Liz opened with three Dia de Los Muertos themed poems: an extremely powerful piece about 300 raped and murdered teenage girls in Ciudad Juarez, followed by a short poem dedicated to her father who died in a motorcycle accident at the age of 24, and one written for a dead ex-boyfriend. After that, she decided to switch to lighter topics, but first had to issue a disclaimer. The love poems we were going to hear, she said, “were not about her and her husband” who was sitting in the audience. (Yeah, right, Liz!) I do understand the motivation behind the disclaimer… Which man wouldn't squirm in his seat if his wife were calling him from the stage to “pluck her with his teeth like Jimmy Hendrix plucks his guitar”?!? To bring the temperature down after the hot love poem set and wrap up her feature at the same time, Liz confessed to being a “Pseudo-Chicana” who learned how to make tortillas in the home-economics class at school. So LitRavers, if you find this mixture of topics interesting, you can hear Liz at different upcoming readings in the L.A. area, so keep your eyes open for the next one.

The second feature of the night was Amalio Madueno from Taos, New Mexico. Apart from his extensive list of publications and his involvement with the Pan-American Championship poetry bout in Guadalajara, Amalio is a founder and fixture of the Taos Poetry Circus. He is the Mexican Bob of Mexican Bob's Poetry and Performance Camp in Taos. And if you haven't heard of the Taos Poetry Circus, you know nothing about the contemporary poetry in this country, nothing at all! Amalio honored the Day of The Dead with two poems: one dedicated to his Taos Indian friend Blacky, and another inspired by the soldiers sent to fight the Gulf War, “Death of a Soldier.” Now, Amalio writes a lot of interesting stuff about “keeping a box of things he found in dreams,” about dogs who “are not pets, they are saviors,” about a coyote's view of humans (“Coyote Observes Humans”), and about a mysterious man named Garcia, who walks, travels, observes, declares, doesn't take pills for “there is really no pill for suffering,” and does all sorts of other usual or quite unusual things. Although Amalio's insights are deep (“the beautiful is longed for, and has no top and no bottom…”), personally he is quite humble and unpretentious. Of course, I could not resist taking advantage of his approachability, and as any conscientious reporter would do, I asked him who the infamous Garcia was. So, Amalio told me a secret: nobody knows who Garcia is. Nobody! Not even Amalio.

Features were followed with an open mic reading. It started and ended with Gauvin, who read a poem about his late friend whose picture he placed on the altar, as well as an excerpt from the novel he is writing, “The Colored Cemetery.” Mr. Gauvin was followed by Mr. Aguilar, who improvised (as they say in Ventura) or freestyled (as we say it in L.A.) a poem about God. Way to go, Mr. A! Yours truly read a poem titled “Why,” and another one about fishing for destiny. Gwendolyn dedicated her first poem to Bunny, her ex-mother-in-law, and in her second piece titled “Ashes,” she talked about California forest fires, death, peace, and renewal.

All in all, we all had a great time at Zoe's, and y'all should have been there. So, don't miss it next time! The feature on December 8th will be Danika Dinsmore from Seattle (she is the bundle of energy behind the Seattle Poetry Festival and the 3:15 a.m. Experiment) performing with a live jazz band. I promise you this one is going to be good… a real treat.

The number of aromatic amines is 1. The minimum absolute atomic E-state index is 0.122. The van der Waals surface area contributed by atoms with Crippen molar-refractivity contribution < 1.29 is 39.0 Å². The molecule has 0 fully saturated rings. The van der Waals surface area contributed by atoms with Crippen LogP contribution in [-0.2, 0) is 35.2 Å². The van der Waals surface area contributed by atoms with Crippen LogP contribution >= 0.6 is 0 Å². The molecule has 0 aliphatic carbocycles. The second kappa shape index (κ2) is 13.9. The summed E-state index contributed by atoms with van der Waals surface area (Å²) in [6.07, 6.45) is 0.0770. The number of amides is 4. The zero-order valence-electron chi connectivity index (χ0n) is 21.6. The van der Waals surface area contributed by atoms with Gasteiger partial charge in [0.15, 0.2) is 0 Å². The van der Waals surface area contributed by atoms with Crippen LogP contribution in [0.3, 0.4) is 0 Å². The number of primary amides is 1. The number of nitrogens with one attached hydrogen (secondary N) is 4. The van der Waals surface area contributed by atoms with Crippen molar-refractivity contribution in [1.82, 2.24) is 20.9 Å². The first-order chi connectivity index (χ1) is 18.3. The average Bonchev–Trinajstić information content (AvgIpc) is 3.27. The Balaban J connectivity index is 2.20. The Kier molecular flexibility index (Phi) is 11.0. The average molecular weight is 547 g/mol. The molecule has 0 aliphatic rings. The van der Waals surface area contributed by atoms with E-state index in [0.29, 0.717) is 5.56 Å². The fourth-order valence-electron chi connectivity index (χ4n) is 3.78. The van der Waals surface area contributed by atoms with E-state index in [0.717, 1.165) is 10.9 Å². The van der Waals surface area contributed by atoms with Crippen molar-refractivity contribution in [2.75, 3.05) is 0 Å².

Spoken Word Sundays @ Zoe's Café
In the El Jardin Courtyard
451 E. Main Street
2nd Sunday of every month at 5:00 p.m.

Wayman Barnes 11.1.02
Hey everyone! Our friend and fellow Slammer, Thea Iberall, is not only a poet. She is a playwright. Or should we say PLAYWRIGHT POET. Her one act play "When I Was Called Tony" is being produced next month in Long Beach at the OUT Theatre. And we are told that it is filled with her poetry. Cool, hunh? Go support!

Truth, Tony & Zenith...
an evening of art echoing life

An evening of exploration and discovery with two one-act plays and a performance piece produced by the OUT Theatre of Long Beach.

Fri and Sat 8PM
November 8,9,15,16,22,23
Sun 2PM
November 10,17,24

Tickets $15
Reservations Recommended

2101 Broadway, Long Beach
adjacent to HotJava
in Long Beach
see www.theouttheatre.org for more info.

Wayman Barnes 11.1.02
Monday Night Poetry is now SATURDAY Night Poetry. So don't go to Altadena this Monday, unless, of course, you are going to eat at The Hat.

Saturday Night Poetry
Featured and Open Poetry Readings
from 8:00 to 10:00pm
on 490 N. Lake Ave.
(northeast corner of Lake Ave. and Villa St.)

Wayman Barnes 11.1.02
A great big CONGRATS to Mike the Poet and Lady Yvette on tying the knot. Da dum d-dum!

JC 11.1.02
(subtitled "Frankie Drayus, please get well soon!")

Jet lag, BBQ sauce hangovers, minivan drivers who insist on driving in the left lane 10 MPH under the speed limit, a general overdose of "y'all" -- none of the above were going to keep me from flying back from Texas in time to see Frankie Drayus feature at the Rapp Saloon on Friday night. Unfortunately, I should have checked my e-mail from the airport -- Frankie had to cancel due to laryngitis, so I could have stuck around and had a few more onion rings if I wanted.